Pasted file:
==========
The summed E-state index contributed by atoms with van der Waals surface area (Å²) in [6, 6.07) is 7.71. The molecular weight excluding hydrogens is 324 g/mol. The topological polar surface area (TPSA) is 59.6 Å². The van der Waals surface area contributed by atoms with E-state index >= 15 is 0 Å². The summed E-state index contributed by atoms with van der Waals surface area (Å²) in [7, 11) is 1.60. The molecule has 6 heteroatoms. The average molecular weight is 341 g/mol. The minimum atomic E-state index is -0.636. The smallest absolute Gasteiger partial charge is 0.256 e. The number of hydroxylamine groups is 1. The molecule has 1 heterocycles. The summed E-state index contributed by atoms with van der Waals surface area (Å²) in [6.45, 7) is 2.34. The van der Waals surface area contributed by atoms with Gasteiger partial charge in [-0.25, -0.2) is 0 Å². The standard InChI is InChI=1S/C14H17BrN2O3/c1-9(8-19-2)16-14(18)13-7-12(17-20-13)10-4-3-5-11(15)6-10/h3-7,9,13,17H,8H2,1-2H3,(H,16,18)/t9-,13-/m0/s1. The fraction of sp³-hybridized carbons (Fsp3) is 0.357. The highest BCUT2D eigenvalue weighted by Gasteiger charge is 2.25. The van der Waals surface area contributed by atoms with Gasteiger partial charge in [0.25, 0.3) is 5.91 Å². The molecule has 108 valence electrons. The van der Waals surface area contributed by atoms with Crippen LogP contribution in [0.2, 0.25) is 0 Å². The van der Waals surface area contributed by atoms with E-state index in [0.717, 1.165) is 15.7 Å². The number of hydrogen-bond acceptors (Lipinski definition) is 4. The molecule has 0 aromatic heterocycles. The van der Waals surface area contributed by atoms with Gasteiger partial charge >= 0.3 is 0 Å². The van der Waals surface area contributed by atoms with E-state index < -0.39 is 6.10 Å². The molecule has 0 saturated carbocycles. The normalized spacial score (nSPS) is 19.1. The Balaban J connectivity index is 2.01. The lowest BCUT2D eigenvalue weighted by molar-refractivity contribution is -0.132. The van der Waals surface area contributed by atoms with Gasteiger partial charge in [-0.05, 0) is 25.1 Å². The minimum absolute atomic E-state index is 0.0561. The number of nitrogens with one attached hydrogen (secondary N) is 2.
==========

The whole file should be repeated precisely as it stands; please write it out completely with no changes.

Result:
The summed E-state index contributed by atoms with van der Waals surface area (Å²) in [6, 6.07) is 7.71. The molecular weight excluding hydrogens is 324 g/mol. The topological polar surface area (TPSA) is 59.6 Å². The van der Waals surface area contributed by atoms with E-state index >= 15 is 0 Å². The summed E-state index contributed by atoms with van der Waals surface area (Å²) in [7, 11) is 1.60. The molecule has 6 heteroatoms. The average molecular weight is 341 g/mol. The minimum atomic E-state index is -0.636. The smallest absolute Gasteiger partial charge is 0.256 e. The number of hydroxylamine groups is 1. The molecule has 1 heterocycles. The summed E-state index contributed by atoms with van der Waals surface area (Å²) in [6.45, 7) is 2.34. The van der Waals surface area contributed by atoms with Gasteiger partial charge in [-0.25, -0.2) is 0 Å². The standard InChI is InChI=1S/C14H17BrN2O3/c1-9(8-19-2)16-14(18)13-7-12(17-20-13)10-4-3-5-11(15)6-10/h3-7,9,13,17H,8H2,1-2H3,(H,16,18)/t9-,13-/m0/s1. The fraction of sp³-hybridized carbons (Fsp3) is 0.357. The highest BCUT2D eigenvalue weighted by Gasteiger charge is 2.25. The van der Waals surface area contributed by atoms with Gasteiger partial charge in [0.25, 0.3) is 5.91 Å². The molecule has 108 valence electrons. The van der Waals surface area contributed by atoms with Crippen LogP contribution in [0.2, 0.25) is 0 Å². The van der Waals surface area contributed by atoms with E-state index in [0.717, 1.165) is 15.7 Å². The number of hydrogen-bond acceptors (Lipinski definition) is 4. The molecule has 0 aromatic heterocycles. The van der Waals surface area contributed by atoms with Gasteiger partial charge >= 0.3 is 0 Å². The van der Waals surface area contributed by atoms with E-state index < -0.39 is 6.10 Å². The molecule has 0 saturated carbocycles. The normalized spacial score (nSPS) is 19.1. The Balaban J connectivity index is 2.01. The lowest BCUT2D eigenvalue weighted by molar-refractivity contribution is -0.132. The van der Waals surface area contributed by atoms with Gasteiger partial charge in [-0.05, 0) is 25.1 Å². The minimum absolute atomic E-state index is 0.0561. The number of nitrogens with one attached hydrogen (secondary N) is 2.